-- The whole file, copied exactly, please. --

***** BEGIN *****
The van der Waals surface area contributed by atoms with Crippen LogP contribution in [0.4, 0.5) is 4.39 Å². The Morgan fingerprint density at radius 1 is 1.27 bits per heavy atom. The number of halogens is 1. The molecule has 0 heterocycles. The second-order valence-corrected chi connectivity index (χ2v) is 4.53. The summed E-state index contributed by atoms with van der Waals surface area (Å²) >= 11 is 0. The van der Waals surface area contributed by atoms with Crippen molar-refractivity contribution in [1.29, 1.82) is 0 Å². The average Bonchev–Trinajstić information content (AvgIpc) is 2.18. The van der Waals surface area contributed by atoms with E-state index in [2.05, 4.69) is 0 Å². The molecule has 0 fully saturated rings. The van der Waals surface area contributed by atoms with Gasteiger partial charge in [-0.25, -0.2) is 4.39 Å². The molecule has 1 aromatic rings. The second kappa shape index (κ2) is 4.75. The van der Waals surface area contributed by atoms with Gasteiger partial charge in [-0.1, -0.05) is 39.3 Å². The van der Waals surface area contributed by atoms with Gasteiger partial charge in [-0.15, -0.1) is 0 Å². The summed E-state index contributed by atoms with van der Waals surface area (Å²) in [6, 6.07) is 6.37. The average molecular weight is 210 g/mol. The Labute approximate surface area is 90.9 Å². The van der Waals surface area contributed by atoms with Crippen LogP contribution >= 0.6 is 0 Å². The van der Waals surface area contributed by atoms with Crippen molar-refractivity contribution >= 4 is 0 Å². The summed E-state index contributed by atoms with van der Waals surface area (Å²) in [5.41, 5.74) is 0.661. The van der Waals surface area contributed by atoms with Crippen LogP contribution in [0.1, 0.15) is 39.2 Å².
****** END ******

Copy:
The van der Waals surface area contributed by atoms with Crippen LogP contribution in [0.4, 0.5) is 4.39 Å². The Morgan fingerprint density at radius 1 is 1.27 bits per heavy atom. The number of halogens is 1. The molecule has 0 heterocycles. The second-order valence-corrected chi connectivity index (χ2v) is 4.53. The summed E-state index contributed by atoms with van der Waals surface area (Å²) >= 11 is 0. The van der Waals surface area contributed by atoms with Crippen molar-refractivity contribution in [1.29, 1.82) is 0 Å². The average Bonchev–Trinajstić information content (AvgIpc) is 2.18. The van der Waals surface area contributed by atoms with E-state index in [2.05, 4.69) is 0 Å². The molecule has 0 fully saturated rings. The van der Waals surface area contributed by atoms with Gasteiger partial charge in [-0.25, -0.2) is 4.39 Å². The molecule has 1 aromatic rings. The second kappa shape index (κ2) is 4.75. The van der Waals surface area contributed by atoms with Gasteiger partial charge in [-0.1, -0.05) is 39.3 Å². The van der Waals surface area contributed by atoms with Gasteiger partial charge in [-0.15, -0.1) is 0 Å². The summed E-state index contributed by atoms with van der Waals surface area (Å²) in [6, 6.07) is 6.37. The average molecular weight is 210 g/mol. The Labute approximate surface area is 90.9 Å². The van der Waals surface area contributed by atoms with Crippen LogP contribution >= 0.6 is 0 Å². The van der Waals surface area contributed by atoms with Crippen molar-refractivity contribution >= 4 is 0 Å². The summed E-state index contributed by atoms with van der Waals surface area (Å²) in [5.41, 5.74) is 0.661. The van der Waals surface area contributed by atoms with Crippen LogP contribution in [0.1, 0.15) is 39.2 Å².